South Africa deploys military as protests turn violent in wake of Jacob Zuma’s jailing
CAPE TOWN — South Africa's government sent troops to Gauteng and KwaZulu-Natal provinces on Monday as rioting and looting sparked by the jailing of former president Jacob Zuma left 10 people dead.
Addressing the nation for a second straight night, South African President Cyril Ramaphosa condemned the unrest as "opportunistic acts of criminality" and said the military was being deployed to restore calm.
"Parts of the country are reeling from days and nights of public violence, destruction of property and looting of a sort rarely seen before in the history of our democracy," Ramaphosa said.
The violence began with blockaded roads and the burning of trucks in KwaZulu-Natal Province, the Zulu tribal homeland, on Friday, after Zuma went to prison. Unrest then spread to Johannesburg, the country's largest city and center of industry, where shopping malls have been looted and burned, and highways blocked.
"At the beginning of this unrest, there may have been some people who sought to agitate for violence and disorder along ethnic lines," said Ramaphosa, referring to initial protests by supporters of Zuma, who was the country's first Zulu president. "However, what we are witnessing now are opportunistic acts of criminality with groups of people instigating chaos merely as a cover for looting and theft."
Meanwhile, the nation braced for the possibility of more unrest as the country's highest court considers an appeal this week by Zuma of his 15-month prison sentence. After hearing legal arguments on Monday, the Constitutional Court did not making a ruling and will continue deliberations.
Local television footage showed mass looting at shopping malls in parts of Johannesburg, as well as Durban and Pietermaritzburg in KwaZulu-Natal, with looters making off with televisions and other appliances, while businesses were burned and major highways closed. The numbers of looters far exceeded visible police presence.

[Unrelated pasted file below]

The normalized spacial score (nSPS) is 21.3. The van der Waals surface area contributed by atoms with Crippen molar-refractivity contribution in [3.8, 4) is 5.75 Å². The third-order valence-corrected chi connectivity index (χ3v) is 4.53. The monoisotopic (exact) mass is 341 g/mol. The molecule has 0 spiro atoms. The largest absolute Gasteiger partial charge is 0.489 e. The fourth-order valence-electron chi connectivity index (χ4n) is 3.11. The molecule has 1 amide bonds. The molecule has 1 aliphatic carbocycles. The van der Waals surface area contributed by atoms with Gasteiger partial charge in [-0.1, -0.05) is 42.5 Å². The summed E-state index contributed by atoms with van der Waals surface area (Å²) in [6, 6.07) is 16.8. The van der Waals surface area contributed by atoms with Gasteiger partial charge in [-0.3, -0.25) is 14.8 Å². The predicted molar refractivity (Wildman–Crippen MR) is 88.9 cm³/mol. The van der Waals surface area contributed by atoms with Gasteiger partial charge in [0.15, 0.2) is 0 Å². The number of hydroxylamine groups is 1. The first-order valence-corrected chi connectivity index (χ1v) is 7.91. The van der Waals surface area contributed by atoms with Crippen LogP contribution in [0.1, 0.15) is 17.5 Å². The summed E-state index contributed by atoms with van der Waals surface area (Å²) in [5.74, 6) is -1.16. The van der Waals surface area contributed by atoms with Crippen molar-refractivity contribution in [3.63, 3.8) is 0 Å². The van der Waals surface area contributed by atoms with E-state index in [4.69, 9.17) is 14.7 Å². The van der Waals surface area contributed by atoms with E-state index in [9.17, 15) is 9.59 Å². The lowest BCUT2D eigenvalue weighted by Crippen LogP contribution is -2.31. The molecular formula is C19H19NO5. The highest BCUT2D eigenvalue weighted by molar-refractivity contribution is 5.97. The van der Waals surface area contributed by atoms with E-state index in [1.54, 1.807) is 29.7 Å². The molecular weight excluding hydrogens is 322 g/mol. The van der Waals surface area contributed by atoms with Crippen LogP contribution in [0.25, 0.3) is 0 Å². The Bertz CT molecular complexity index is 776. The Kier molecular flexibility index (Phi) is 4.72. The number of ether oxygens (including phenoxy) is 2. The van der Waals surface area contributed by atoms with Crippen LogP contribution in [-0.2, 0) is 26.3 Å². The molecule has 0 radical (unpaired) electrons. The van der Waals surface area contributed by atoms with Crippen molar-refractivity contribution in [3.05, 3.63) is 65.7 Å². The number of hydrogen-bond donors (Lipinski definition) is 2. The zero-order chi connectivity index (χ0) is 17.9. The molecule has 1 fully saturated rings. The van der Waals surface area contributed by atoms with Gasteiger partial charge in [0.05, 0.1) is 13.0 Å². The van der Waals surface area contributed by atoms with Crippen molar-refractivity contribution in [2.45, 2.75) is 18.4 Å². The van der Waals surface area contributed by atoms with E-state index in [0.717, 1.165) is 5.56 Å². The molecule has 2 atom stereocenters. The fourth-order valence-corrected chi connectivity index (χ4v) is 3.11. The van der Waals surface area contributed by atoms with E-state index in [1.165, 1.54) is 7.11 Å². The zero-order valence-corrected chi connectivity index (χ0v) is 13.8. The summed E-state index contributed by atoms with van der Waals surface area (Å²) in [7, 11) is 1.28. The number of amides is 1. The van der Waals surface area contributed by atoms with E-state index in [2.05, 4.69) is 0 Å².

More than 400 people were arrested, Ramaphosa said. Ten people — six in Gauteng and four in KwaZulu-Natal — died in the violence, he said.
The military had been deployed in support of the police, the South African National Defense Force said.
Protests erupted in KwaZulu-Natal Province after Zuma handed himself over to prison authorities on July 7 under order from the Constitutional Court, which held him in contempt for repeatedly refusing to appear before a commission investigating allegations of corruption during his nine years as president that ended in 2018. Zuma has denied widespread corruption during his presidency.
The unrest comes as South Africa battles a severe third wave of the coronavirus pandemic driven by the highly contagious delta variant. More than a year of restrictions has exacerbated poverty and unemployment across the country, which has long suffered from extremely high levels of joblessness and inequalities that persist nearly three decades after the end of apartheid in 1994.
The provincial government of Gauteng, which has been hit hardest by the third wave, said vaccination sites were closed because of the protests and emergency services were struggling to respond to distress calls because of limited access.
In power for 27 years since South Africa's first fully democratic election in 1994, the African National Congress finds itself divided over the legacy of Zuma and whether he should be imprisoned at age 79. The initial protests in support of Zuma after his jailing were by Zulu supporters rallied by family members and ANC officials loyal to the former president.
Zuma's presidency was beset by reports of systemic corruption so prevalent that it received its own label of "state capture," referring to influence peddling that gave outsiders a say in government policy and appointments.
According to testimony to the Zondo Commission investigating corruption during his presidency, Zuma was involved in bribery in exchange for influencing government ministries and policies. Separately, Zuma faces charges of corruption related to a 1999 arms deal in which he allegedly received bribes from a French arms manufacturer.